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San Francisco Giants' Barry Bonds waits for a video tribute by the Pittsburgh Pirates between games of a twi-night double header in Pittsburgh, Monday, Aug. 13, 2007. (AP Photo/Gene J. Puskar)
OAKLAND -- Home run king Barry Bonds is tired of people accusing him of using steroids or evading taxes and has hired two prominent attorneys to ensure those who make false statements about him are legally punished.

Oakland's John Burris and San Francisco's Todd Schneider announced Monday they will defend the slugger against false statements made by private citizens related to any illegal act someone might claim Bonds has admitted to.

"Barry is basically saying that he has been kicked around a lot and he is tired of being kicked around," Burris said. "Our issue is really about statements that are made that are attributed to him that are not true. Particularly, statements that someone might say he made about the use of steroids or tax evasion."

Bonds has been dogged by questions about possible steroid use since 2003, when the Internal Revenue Service raided the offices of the Bay Area Laboratory Co-operative and found that the business was distributing illegal steroids and human growth hormones to a host of professional athletes.

The suspicions grew more rampant last year when a book written by two San Francisco Chronicle reporters claimed Bonds had used performance-enhancing drugs for at least five seasons, beginning in 1998.

Ever since, the slugger has been berated at opposing ballparks as he approached and then recently passed one of the most hallowed records in sports.

Burris and Schneider said Bonds wanted to break the home run record before he fought back against false statements that others claim he made.


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"While pursing Hank Aaron's home run record, Barry felt that it was more prudent to remain silent," the statement read. "Now that the record has been broken, Burris and Schneider will evaluate any and all statements attributed to him that are false."

Bonds began seeking civil rights representation three weeks ago after pitcher Curt Schilling criticized the slugger in an interview with HBO's Bob Costas.

"This is directed at Schilling more than anybody," said criminal defense attorney Michael Rains, who is representing Bonds in a grand jury investigation stemming from the BALCO case.

"Schilling said some things that were inappropriate and potentially defamatory. I know it was upsetting to Barry. We talked about the issue and I know he was talking to some civil lawyers to put people on notice that he has someone defending him," Rains said.

Despite the threats and the two-page statement, some legal experts said the move is more stunt than substance.

"It's not likely to have any legal weight," said Stephen Barnett, professor emeritus at the Boalt Law School at UC Berkeley. "For one thing, the statement has to be false. And since Bonds is a public figure, that statement would have to be knowingly or recklessly false."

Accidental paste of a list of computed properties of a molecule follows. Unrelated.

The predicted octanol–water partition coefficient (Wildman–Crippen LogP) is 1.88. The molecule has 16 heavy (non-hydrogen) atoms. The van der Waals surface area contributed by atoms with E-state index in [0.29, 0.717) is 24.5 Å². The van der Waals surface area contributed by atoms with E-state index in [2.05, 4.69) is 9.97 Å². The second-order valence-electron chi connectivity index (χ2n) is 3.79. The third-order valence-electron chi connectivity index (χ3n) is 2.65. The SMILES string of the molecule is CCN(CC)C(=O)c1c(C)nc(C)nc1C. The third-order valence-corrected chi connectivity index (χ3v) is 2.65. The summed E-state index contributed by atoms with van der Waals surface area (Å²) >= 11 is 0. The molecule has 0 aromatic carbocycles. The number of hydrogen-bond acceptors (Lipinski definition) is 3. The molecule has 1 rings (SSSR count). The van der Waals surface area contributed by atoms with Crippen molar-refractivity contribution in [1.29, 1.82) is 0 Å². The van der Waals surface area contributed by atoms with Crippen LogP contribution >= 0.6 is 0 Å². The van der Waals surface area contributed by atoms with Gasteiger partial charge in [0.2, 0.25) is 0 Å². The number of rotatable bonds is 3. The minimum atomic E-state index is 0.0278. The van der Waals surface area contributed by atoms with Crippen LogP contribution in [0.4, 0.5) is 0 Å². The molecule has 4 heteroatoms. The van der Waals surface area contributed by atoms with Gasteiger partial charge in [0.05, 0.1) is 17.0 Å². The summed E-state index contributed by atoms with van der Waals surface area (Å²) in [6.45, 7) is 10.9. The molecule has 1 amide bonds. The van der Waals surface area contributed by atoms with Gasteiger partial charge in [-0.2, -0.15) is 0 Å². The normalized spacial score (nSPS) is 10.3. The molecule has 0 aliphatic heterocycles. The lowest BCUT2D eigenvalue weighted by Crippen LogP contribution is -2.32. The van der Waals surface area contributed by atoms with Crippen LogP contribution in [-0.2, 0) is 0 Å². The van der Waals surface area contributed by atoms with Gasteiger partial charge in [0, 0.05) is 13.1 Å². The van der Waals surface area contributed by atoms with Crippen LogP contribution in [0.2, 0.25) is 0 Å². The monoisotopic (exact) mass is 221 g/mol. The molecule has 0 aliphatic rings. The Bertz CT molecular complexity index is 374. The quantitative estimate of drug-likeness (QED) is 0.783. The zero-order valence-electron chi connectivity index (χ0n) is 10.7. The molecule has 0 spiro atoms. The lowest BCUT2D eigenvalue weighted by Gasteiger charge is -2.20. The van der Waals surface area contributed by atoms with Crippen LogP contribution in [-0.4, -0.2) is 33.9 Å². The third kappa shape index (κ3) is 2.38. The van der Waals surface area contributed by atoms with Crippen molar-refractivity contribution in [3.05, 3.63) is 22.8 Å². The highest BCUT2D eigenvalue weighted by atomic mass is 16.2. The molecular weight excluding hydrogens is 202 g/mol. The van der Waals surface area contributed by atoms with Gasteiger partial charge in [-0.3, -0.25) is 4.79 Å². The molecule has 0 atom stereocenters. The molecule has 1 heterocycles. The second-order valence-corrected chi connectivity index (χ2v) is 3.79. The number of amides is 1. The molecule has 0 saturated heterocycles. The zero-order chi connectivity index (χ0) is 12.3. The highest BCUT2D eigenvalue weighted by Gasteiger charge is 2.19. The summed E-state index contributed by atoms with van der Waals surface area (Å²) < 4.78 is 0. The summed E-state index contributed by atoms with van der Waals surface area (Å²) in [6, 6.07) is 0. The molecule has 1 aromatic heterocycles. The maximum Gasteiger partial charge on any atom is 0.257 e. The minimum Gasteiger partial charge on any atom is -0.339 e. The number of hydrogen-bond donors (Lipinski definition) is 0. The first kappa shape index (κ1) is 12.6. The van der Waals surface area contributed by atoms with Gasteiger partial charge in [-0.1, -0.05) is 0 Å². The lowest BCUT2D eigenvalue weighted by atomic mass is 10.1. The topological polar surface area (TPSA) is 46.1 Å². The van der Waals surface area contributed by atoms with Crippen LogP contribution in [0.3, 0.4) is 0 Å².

Barnett said Bonds would have to prove in court that a statement made by someone is false, which could result in a trial about his steroid use, a situation Bonds might not want to endure.

However, Barnett said, the announcement and hiring of attorneys could scare some people into keeping their mouths shut.

"The statement they issued may have the desired effect of having some people watch their tongues," he said.

Burris was a prominent attorney in the Oakland "Riders" case, a class-action suit against the Oakland Police Department, and has represented Rodney King, rapper Tupac Shakur and pro athletes Keyshawn Johnson and Gary Payton.

He said the purpose of the announcement and his retention as Bonds' attorney is not to go after media publications or to curtail free speech and opinions against the controversial baseball player.

Instead, he said, it is to stop those who might think they know something about Bonds from telling a false story.

In his news release, Burris referred to Bonds' former girlfriend who made accusations in a Playboy article and a former business partner who supposedly told the FBI that Bonds had evaded taxes as examples of the kind of statements he would investigate.

"We are not interested in reporters, free press or freedom-of-speech rights," Burris said. "We are not going to go on a witch hunt."

However, Burris said, he and Schneider will investigate past statements and any statements made in the future.

It was Schilling who touched a nerve when the pitcher told Costas that Bonds' refusal to sue the authors of "Game of Shadows" was tantamount to admitting that the reporting in the book was accurate.

"If I wrote a book about Bob Costas and in that book I wrote about Bob Costas' girlfriend being on the road, and Bob Costas giving that girlfriend card show money and I outlined your daily steroid regimen, I've got to believe your first line of defense is to sue my (butt) off," Schilling said.

Bonds responded at the time that "my day will come."

MediaNews staff writer Andrew Baggarly contributed to this story.